The federal government finally announced its new space strategy. It has been a long-time coming (16 years, to be exact) and has generated mixed reactions.
Much of the attention thus far has focused on the promised infusion of financial resources (to the tune of billions of taxpayer dollars) to support and stimulate the commercial development of space activities. Although financial promises are necessary, they are not sufficient. In order for Canada’s commercial space industry to truly take advantage of the projected US$1 trillion space economy, it requires a significant reformulation of the existing regulatory framework.
By virtue of the 1967 Outer Space Treaty, Canada is required to authorise and supervise all Canadian space activities, regardless of whether they are undertaken by public or private entities. Further, Canada is liable for any damage caused while carrying out such activities. These two international obligations make space law distinct from almost all other areas of Canadian and international law and, as a result, require that every space activity be licensed by the federal government.
Currently, only four types of activities can be licensed in Canada (radiocommunications, telecommunications, broadcasting and remote sensing) because Canada only has four explicit laws related to space. Most other countries have one law that oversees all space activities, creating a more efficient regulatory product. Without an improved legal framework to license non-traditional activities, a private company cannot proceed with its “innovative” activities. For example, the highly anticipated spaceport being developed by Maritime Launch Services cannot launch rockets without a license; the Canadian version of Moon Express (itself founded and headed by a Canadian but now based in the US) cannot extract lunar resources without a license; a habitat designed to sustain life in space or on Mars cannot be used without a license. Indeed, these are the very kinds of projects the newly-created (and funded) Lunar Exploration Accelerator Program (LEAP) would likely be supporting – but if they cannot get off the ground, what is the point?
This would not be the first time a Canadian commercial space activity would find itself in regulatory molasses. Most recently in March 2019, Planet finally received a provisional license to operate a ground station in Inuvik, Northwest Territories after a three-year application process – a process that is supposed to take six months. Similarly, questions related to whether Satellite-Automatic Identification Systems (S-AIS) fall within the definition of remote sensing have inhibited the growth of some companies and relegated them to regulatory purgatory for years. If Canada wants to take advantage of the space boom, it must provide legal clarity and certainty to commercial operators.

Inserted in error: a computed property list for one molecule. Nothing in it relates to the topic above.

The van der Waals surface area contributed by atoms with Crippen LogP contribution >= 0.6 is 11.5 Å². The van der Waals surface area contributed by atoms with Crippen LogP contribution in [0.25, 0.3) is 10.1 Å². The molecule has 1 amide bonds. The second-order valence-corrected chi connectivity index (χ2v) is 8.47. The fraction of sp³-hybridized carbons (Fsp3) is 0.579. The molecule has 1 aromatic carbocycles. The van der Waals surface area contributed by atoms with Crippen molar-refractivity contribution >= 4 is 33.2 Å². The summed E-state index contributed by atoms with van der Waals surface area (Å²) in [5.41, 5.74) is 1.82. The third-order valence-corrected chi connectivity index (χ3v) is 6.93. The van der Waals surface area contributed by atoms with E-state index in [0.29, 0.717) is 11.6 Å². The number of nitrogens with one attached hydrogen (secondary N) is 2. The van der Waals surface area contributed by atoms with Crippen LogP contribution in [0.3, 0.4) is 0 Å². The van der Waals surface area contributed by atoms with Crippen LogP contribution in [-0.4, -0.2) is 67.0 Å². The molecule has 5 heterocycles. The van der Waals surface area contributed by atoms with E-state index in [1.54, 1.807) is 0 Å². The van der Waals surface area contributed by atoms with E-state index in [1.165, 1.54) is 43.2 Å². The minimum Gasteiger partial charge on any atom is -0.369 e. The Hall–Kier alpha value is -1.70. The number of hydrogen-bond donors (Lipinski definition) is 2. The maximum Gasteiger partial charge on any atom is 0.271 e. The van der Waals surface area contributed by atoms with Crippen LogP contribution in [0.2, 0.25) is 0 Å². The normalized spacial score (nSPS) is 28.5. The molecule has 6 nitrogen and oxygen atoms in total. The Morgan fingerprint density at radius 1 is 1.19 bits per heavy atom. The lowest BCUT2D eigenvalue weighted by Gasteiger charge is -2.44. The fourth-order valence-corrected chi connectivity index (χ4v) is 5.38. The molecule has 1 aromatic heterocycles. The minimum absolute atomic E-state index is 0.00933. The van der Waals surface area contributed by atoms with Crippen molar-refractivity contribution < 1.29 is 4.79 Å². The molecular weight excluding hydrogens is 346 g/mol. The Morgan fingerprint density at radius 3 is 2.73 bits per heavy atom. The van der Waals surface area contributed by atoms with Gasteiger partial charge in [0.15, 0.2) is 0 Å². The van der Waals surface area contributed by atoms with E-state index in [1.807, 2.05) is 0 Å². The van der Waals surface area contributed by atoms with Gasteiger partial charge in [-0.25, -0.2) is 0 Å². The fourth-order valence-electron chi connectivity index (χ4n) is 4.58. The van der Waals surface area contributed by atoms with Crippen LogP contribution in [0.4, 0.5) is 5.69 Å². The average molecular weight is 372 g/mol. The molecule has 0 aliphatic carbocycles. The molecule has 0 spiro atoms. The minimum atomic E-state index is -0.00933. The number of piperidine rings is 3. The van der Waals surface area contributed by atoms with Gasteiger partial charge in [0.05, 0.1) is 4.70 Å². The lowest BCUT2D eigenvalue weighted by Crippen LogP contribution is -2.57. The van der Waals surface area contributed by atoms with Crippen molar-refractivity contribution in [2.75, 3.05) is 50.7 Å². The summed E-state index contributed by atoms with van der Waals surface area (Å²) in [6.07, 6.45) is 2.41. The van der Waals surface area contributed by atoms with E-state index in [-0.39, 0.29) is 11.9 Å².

The new Canadian space strategy does envision a need to “create a modern regulatory framework”. However, unlike the financial pledges for scientific and technical development, the commitments to international cooperation and partnerships and an infusion of youthful energy into the astronaut program, the concept of regulatory reform is sparse on detail. It lacks any information on how the regulatory framework will be revised, who or what department will undertake such a revision, what kind of financial commitments will go into hiring and training new regulators, etc. This is unacceptable and counter-intuitive. If Canada wants to remain a leader in space, it must prioritise the reformulation of its regulatory framework.
Canada has a rich history of achievements, competencies and expertise in space. Aside from being the third country to have a satellite placed in orbit around the Earth, aside from building the legs that gently touched-down the first humans on the Moon and aside from developing the tools that literally built the International Space Station, Canada has a global reputation for excellence in robots, telecommunication and remote sensing. And yet, Canada still has so much to offer the space community.
The sole focus of Canada’s new space strategy is on the promised financial investments rather than the regulatory framework. Indeed, neither the Prime Minister’s nor the Canadian Space Agency’s press releases following the announcement of the new space strategy even mention that regulatory reform is one of its pillars. Although the unquestionable objective of the new space strategy is scientific development (and rightfully so), the reality is such that without a regulatory reformation there can be no meaningful scientific development. Indeed, the creation of a new regulatory regime is no easy task – but when it comes to space, nothing is.
Contributed by: Aram Daniel Kerkonian
Aram Daniel Kerkonian is an expert in space law and policy, a licensed Ontario lawyer and the Chief Legal Consultant of Ardaker Space Consultants. Aram is currently pursuing his doctorate in space law at McGill University’s Institute of Air and Space Law, focusing on Canada’s regulatory framework related to space.